DVD & Blu-Ray reviews: The Great Beauty, The Frozen Ground, Museum Hours, InRealLife, Riddick


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The Independent Culture

The Great Beauty (15), Paolo Sorrentino (141mins)

“This is my life, and it’s nothing,” maintains Jep (Tony Servillo, above) while surveying another coke-fuelled bash in Rome. The 65-year-old arts journalist is weary of the party scene and increasingly caustic with his shallow pals. He wrote a successful novel in his twenties but never attempted another one. His is a life unfulfilled and his one great past love has just passed away. The camera sweeps over the people and surfaces of this capital city in a way that mirrors Fellini’s Roma and La Dolce Vita. However, in tone this exquisitely composed drama is closer to 8½. There are many delicious satirical swipes at modern Rome, but it’s Jep’s regret and his gradual artistic re-emergence that compels here.


The Frozen Ground (15), Scott Walker (105mins)

An efficient and sufficiently grim police procedural, based on real-life events, in which Nicolas Cage’s soon-to-retire state trooper diligently tracks down John Cusack’s serial killer in Anchorage, Alaska. Cusack, once the charming teen in The Sure Thing and Say Anything, once again convinces as a psychopath who preys on twentysomething prostitutes. The Alaskan landscape adds to the gruesome atmosphere.


Museum Hours (12A), Jem Cohen (107mins)

Jem Cohen’s unusual drama stars Bobby Sommer as a gentle, lonely sixtysomething museum guard who takes a beleaguered Montreal woman (the singer Mary Margaret O’Hara) under his wing, showing her the sights of Vienna and his workplace, the grand Kunsthistorisches. Narratively, very little happens here, but Cohen’s mesmeric picture keeps you watching with its beautifully framed art images.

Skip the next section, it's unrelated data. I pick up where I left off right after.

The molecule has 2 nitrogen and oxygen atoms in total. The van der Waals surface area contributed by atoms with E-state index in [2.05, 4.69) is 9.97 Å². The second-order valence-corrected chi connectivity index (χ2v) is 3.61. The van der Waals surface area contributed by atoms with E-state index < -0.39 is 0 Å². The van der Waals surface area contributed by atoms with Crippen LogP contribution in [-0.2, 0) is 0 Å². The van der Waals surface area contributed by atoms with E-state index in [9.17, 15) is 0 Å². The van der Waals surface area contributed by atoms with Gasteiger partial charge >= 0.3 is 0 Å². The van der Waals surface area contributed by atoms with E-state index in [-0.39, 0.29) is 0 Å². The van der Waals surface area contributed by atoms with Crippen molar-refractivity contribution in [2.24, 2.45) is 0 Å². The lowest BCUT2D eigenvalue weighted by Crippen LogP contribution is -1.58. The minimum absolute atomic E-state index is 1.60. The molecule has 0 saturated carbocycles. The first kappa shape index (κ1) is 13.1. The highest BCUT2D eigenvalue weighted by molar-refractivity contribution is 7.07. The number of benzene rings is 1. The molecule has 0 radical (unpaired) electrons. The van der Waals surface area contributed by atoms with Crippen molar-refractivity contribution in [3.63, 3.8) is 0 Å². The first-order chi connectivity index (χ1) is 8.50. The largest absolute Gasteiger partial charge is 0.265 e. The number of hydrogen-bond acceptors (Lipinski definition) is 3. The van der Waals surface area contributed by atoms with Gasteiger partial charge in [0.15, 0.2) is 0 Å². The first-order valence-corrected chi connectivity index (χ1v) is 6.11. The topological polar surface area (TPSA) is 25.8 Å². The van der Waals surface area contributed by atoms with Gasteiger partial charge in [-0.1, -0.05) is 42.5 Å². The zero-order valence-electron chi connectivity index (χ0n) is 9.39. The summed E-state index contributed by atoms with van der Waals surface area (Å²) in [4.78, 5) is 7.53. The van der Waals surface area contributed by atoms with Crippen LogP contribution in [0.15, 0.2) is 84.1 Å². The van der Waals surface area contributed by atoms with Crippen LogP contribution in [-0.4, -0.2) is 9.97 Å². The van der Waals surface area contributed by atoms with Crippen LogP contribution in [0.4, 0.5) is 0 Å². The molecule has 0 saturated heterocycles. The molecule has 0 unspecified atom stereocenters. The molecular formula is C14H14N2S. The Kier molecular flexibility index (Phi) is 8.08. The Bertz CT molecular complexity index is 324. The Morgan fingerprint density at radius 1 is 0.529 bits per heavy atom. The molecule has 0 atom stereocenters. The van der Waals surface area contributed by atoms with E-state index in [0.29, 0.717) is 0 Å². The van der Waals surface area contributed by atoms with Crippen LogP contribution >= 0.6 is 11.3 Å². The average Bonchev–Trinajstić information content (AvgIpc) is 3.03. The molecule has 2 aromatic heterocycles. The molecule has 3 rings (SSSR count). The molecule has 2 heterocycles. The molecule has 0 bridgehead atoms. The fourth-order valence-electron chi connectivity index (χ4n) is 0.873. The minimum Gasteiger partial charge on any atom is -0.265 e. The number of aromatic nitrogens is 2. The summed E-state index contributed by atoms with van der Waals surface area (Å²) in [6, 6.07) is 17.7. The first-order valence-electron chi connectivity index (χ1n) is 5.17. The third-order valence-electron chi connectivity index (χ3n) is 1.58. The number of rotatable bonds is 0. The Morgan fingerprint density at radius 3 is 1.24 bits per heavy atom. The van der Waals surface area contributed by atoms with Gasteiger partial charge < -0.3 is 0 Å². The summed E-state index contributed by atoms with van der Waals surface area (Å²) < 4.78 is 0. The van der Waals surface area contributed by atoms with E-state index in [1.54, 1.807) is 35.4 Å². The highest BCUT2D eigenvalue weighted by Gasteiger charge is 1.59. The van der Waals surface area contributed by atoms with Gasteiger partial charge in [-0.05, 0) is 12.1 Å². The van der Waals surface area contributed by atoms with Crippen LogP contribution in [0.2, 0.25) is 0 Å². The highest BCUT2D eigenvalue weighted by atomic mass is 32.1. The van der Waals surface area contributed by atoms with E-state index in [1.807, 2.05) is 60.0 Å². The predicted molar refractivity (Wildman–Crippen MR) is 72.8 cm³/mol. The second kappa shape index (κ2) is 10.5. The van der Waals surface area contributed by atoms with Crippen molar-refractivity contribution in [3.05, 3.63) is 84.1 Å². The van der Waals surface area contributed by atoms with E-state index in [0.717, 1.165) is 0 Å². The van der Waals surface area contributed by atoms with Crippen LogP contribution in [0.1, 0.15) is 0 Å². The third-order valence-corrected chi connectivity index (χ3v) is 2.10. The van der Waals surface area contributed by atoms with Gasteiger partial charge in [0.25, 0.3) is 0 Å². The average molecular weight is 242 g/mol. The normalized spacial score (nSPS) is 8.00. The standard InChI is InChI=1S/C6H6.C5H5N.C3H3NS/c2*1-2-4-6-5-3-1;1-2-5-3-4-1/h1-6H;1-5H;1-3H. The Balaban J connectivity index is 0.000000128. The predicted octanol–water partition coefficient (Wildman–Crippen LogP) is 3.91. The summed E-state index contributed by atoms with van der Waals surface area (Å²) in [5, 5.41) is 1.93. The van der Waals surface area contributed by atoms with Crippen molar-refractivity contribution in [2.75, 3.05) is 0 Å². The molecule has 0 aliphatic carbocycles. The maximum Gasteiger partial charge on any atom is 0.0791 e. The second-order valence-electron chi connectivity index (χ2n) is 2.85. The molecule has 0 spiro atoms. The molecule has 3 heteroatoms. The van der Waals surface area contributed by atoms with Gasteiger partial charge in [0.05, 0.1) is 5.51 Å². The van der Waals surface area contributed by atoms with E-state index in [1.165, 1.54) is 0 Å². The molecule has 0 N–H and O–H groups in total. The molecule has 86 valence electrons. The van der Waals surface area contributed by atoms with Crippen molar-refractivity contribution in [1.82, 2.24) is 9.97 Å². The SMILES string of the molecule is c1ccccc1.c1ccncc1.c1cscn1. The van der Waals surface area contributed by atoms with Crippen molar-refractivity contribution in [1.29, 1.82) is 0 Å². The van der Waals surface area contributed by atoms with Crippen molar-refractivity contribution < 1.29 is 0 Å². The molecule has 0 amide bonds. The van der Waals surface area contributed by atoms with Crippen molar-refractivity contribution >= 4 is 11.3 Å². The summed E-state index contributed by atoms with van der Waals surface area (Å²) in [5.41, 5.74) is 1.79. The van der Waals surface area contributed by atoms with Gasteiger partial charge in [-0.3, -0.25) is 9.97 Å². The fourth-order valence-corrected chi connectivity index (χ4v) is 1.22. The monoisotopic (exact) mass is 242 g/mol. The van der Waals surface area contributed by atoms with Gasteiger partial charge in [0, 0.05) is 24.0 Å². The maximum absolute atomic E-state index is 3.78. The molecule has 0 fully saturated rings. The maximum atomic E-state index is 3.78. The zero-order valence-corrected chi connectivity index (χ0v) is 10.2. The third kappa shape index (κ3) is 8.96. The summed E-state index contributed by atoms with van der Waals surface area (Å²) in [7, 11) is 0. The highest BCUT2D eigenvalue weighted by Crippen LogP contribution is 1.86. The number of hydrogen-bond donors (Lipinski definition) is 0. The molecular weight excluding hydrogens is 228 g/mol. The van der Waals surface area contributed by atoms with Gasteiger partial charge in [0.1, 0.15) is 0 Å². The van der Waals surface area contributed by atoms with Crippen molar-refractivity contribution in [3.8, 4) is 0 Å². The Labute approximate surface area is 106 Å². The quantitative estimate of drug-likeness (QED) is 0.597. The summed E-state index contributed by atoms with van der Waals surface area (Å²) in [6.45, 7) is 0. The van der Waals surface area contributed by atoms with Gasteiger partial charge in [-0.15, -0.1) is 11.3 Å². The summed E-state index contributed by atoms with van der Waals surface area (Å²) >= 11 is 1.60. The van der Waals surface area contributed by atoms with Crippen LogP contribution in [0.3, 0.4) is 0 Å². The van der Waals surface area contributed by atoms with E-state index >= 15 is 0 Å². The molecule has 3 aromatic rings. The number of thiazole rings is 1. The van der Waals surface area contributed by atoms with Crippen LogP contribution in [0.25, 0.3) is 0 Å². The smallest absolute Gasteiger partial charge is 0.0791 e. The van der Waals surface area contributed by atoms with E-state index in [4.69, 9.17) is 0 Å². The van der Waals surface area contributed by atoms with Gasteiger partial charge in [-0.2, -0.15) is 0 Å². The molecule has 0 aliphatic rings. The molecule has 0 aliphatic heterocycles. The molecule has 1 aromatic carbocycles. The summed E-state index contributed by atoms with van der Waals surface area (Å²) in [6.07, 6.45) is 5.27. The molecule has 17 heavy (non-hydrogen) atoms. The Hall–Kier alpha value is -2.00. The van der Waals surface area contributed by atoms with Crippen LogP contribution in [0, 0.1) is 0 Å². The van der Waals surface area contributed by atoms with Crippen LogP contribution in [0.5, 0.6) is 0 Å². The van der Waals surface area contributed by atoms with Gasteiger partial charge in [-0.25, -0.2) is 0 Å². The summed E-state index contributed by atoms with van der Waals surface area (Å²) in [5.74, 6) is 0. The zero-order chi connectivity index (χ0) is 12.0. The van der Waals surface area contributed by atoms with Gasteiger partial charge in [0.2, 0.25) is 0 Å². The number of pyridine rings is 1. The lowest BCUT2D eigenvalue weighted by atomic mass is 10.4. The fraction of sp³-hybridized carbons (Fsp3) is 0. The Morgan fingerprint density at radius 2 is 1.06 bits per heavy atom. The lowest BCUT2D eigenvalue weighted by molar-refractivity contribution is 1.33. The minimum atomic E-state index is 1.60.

InRealLife (E), Beeban Kidron (90mins)

It’s another the world’s-gone-to-a-handcart documentary. This time it’s the internet/social media. All pernicious, essentially, and its creators were clueless about the world wide web’s potential. Film-maker Beeban Kidron focuses on a bright  19-year-old boy whose life has been taken over by gaming; and two teenage boys who are fixated with porn. More disturbing is the tale of a 15-year-old girl willing to provide sexual favours for a BlackBerry. It’s a grim and quietly hectoring experience, but interesting on the subject of solitude.


Riddick (15), David Twohy (119mins)

Pitch Black from 2000 was a perfectly serviceable slice of low-budget sci-fi hokum and Vin Diesel emerged as a creditable action star as the anti-hero, Riddick. However, this third dollop of the adventures of the fugitive outlaw is a soul-sappingly drab and humourless affair in which the lunk is fighting off ropey-looking reptiles on a bleak planet before a bunch of bounty hunters and military types arrive. No more, please.